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Microsoft Browser Service, part three: Tips on Master Browser and WINS

In this three-part article, Ask the Expert advisor Douglas Paddock offers information and tips about the nature and use of Browser Service. In part three, the finale of the series, he offers some insights into the uses of Master Browsers and Windows Internet Naming System (WINS).

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Doug Paddock

Often, Microsoft Official Curriculum (MOC) courses breeze past the Browser Service. Yet, it is one of the more important elements of any Microsoft network.

In this three-part article, I've been offering information and tips about the nature and use of Browser Service. In part three, the finale of the series, I offer some insights into the uses of Master Browsers and Windows Internet Naming System (WINS).


The Master Browser is responsible for keeping up the browse list and disseminating it to the backup browsers on the local network. It does very little talking to clients, except to tell them where they can find a backup browser. All systems running the Server service will announce themselves to the Master Browser at startup using a host announcement datagram, and then at 4, 8, and 12 minute intervals, and every 12 minutes thereafter. The Master Browser compiles all of these entries into the subnet's browse list.

If a domain consists of more than one TCP/IP subnet, each subnet will have its own Master Browser. The Master Browser updates the backup browser's browse lists, and also exchanges its browse list with the Domain Master Browser. It does this by sending an announcement over UDP port 138 to the Domain Master Browser, telling it to retrieve a copy of the Master Browser's browse list.


An administrator may want one system on a subnet to be the subnet's Master Browser for a variety of reasons. This can be done by revisiting the HKEY_LOCAL_MACHINE\ SYSTEM\CurrentControlSet\Services\Browser\Parameters entry in the registry and setting an entry named IsDomainMasterBrowser to Yes. This entry will let the system in question win all browser elections by giving it priority over all other systems, unless there is a condition that prevents it (i.e. the system must be online during an election). I won't comment on the parallel to local politics, besides, I'm sure it's not true.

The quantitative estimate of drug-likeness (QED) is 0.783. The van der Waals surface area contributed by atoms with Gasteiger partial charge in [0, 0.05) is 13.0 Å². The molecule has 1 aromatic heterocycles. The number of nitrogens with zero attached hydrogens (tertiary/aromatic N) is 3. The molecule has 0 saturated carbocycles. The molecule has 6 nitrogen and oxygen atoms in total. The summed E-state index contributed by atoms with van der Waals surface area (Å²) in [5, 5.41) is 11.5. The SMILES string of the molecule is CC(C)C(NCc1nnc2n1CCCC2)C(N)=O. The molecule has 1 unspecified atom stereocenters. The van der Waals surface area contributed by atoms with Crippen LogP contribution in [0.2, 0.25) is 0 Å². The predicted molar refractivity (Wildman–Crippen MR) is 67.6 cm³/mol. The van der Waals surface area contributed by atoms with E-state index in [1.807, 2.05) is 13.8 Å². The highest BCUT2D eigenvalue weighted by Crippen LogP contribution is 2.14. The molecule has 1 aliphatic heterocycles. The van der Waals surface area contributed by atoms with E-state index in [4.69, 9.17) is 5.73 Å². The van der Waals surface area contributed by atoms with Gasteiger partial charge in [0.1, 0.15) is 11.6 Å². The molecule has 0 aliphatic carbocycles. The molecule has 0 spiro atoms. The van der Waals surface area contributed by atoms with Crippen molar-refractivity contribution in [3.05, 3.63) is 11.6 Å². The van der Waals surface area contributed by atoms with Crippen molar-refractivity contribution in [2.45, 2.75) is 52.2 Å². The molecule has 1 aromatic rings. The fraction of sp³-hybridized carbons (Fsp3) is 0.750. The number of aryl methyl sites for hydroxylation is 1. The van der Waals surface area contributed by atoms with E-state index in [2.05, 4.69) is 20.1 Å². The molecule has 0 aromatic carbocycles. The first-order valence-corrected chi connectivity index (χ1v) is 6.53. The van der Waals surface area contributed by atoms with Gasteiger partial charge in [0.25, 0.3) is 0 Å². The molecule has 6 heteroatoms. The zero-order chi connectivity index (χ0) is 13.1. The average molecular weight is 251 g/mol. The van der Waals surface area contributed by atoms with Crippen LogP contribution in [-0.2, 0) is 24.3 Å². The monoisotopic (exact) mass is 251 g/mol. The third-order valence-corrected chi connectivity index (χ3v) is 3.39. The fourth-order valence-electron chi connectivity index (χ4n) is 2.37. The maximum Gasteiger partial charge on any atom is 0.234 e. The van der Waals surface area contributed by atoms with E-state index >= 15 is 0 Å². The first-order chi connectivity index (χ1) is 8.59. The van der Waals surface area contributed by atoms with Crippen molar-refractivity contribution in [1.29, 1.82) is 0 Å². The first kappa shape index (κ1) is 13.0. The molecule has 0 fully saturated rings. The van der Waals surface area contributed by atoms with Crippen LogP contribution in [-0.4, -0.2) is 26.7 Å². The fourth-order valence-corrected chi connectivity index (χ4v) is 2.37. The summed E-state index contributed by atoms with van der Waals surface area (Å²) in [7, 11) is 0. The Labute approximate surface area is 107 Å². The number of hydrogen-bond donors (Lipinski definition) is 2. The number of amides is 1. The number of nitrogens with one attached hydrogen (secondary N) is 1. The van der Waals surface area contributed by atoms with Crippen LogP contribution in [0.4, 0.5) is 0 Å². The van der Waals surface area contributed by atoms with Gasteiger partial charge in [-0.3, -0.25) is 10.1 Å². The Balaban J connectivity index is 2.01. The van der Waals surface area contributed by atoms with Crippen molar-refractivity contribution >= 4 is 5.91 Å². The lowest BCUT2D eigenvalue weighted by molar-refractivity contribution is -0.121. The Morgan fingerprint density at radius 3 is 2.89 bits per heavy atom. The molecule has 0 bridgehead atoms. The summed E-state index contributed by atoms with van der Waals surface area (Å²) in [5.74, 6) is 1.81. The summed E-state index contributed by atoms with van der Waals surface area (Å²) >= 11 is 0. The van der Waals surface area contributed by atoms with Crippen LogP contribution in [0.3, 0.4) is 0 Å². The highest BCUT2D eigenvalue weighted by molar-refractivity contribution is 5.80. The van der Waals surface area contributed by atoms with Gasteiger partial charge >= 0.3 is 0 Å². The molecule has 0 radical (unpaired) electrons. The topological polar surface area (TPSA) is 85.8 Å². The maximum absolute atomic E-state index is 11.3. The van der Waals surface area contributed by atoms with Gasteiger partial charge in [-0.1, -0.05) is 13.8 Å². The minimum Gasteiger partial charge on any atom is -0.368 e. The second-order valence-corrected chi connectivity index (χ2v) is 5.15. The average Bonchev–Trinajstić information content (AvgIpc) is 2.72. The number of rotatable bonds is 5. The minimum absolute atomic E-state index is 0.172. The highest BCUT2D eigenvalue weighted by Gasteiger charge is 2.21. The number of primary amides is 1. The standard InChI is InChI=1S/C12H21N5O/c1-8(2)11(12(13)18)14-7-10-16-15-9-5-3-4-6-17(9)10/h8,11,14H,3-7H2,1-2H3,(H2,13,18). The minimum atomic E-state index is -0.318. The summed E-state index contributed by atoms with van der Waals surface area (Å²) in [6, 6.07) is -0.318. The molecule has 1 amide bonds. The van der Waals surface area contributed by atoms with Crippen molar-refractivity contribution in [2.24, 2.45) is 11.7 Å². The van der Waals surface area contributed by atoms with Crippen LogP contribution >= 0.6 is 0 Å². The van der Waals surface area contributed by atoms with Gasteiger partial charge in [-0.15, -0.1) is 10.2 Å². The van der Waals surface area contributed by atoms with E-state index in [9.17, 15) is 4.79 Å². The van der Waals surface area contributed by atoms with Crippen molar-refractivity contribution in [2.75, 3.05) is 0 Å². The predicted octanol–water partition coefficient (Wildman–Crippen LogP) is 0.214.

Being the Domain Master Browser is one of the PDC's roles in an NT 4.0 domain. The Domain Master Browser will keep other Master Browsers on other TCP/IP subnets updated by collecting their browse lists, merging them all into one browse list and disseminating this browse list to all other Master Browsers in the domain on a regular basis. It does this every 12 minutes (just about everything around here happens every 12 minutes, did you notice?)

The Domain Naming Master also contacts WINS every 12 minutes for a list of all other domains registered with WINS. It does this by querying for all entries of DomainName<1b>, which are registered by all Domain Master Browsers. The Domain Master Browser will exchange its browse list with all other Domain Master Browsers, so every domain knows what is available in all other domains that are registered with the WINS service.


The Browser Service needs WINS or some type of NBNS (NetBIOS name service) because it must resolve the Master Browsers' names. Also, they must be able to resolve the Domain Master Browser's name, which the Domain Master Browser registered with WINS as the domain's name with a <1b> extension. Clients also use WINS to resolve server names in an NT 4.0 environment where NetBIOS names must be resolved. Even in a mixed Windows 2000 environment, you will probably need WINS for name resolution. Native mode Windows 2000 domains should not require WINS.

Browser elections were not covered in this article due to space limitations. Watch for my upcoming article on this topic.

About the author: Douglas Paddock is a CIW Security Analyst and MCSE, MCT, MCSA, A+, N+ qualified teacher at Louisville Technical Institute in Louisville, Ken.


>> Go back to part one
>> Go back to part two
>> Read Doug Paddock's ATE bio and category
>> TechNet

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